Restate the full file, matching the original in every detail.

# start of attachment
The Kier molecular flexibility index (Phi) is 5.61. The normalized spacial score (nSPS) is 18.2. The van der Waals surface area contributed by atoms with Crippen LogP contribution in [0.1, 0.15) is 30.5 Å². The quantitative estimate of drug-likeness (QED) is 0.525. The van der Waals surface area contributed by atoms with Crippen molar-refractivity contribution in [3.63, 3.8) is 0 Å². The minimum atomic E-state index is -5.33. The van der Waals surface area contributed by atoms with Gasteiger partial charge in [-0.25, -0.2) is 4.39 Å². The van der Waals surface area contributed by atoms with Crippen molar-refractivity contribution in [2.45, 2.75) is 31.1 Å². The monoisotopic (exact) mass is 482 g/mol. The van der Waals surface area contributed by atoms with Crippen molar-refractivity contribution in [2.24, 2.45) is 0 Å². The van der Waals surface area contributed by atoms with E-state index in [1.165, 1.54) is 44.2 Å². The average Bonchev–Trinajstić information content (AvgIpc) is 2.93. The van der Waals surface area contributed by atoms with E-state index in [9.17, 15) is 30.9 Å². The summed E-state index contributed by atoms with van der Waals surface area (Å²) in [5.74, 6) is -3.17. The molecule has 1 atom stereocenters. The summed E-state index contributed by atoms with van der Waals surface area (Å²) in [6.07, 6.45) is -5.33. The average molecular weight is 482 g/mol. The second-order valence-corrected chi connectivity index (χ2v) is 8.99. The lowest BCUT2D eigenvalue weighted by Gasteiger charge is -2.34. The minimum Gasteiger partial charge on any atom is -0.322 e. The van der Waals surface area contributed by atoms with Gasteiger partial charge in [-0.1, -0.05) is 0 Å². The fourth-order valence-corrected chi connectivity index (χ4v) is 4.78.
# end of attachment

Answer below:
The Kier molecular flexibility index (Phi) is 5.61. The normalized spacial score (nSPS) is 18.2. The van der Waals surface area contributed by atoms with Crippen LogP contribution in [0.1, 0.15) is 30.5 Å². The quantitative estimate of drug-likeness (QED) is 0.525. The van der Waals surface area contributed by atoms with Crippen molar-refractivity contribution in [3.63, 3.8) is 0 Å². The minimum atomic E-state index is -5.33. The van der Waals surface area contributed by atoms with Gasteiger partial charge in [-0.25, -0.2) is 4.39 Å². The van der Waals surface area contributed by atoms with Crippen molar-refractivity contribution in [2.45, 2.75) is 31.1 Å². The monoisotopic (exact) mass is 482 g/mol. The van der Waals surface area contributed by atoms with Crippen molar-refractivity contribution in [2.24, 2.45) is 0 Å². The van der Waals surface area contributed by atoms with E-state index in [1.165, 1.54) is 44.2 Å². The average Bonchev–Trinajstić information content (AvgIpc) is 2.93. The van der Waals surface area contributed by atoms with E-state index in [9.17, 15) is 30.9 Å². The summed E-state index contributed by atoms with van der Waals surface area (Å²) in [5.74, 6) is -3.17. The molecule has 1 atom stereocenters. The summed E-state index contributed by atoms with van der Waals surface area (Å²) in [6.07, 6.45) is -5.33. The average molecular weight is 482 g/mol. The second-order valence-corrected chi connectivity index (χ2v) is 8.99. The lowest BCUT2D eigenvalue weighted by Gasteiger charge is -2.34. The minimum Gasteiger partial charge on any atom is -0.322 e. The van der Waals surface area contributed by atoms with Gasteiger partial charge in [-0.1, -0.05) is 0 Å². The fourth-order valence-corrected chi connectivity index (χ4v) is 4.78.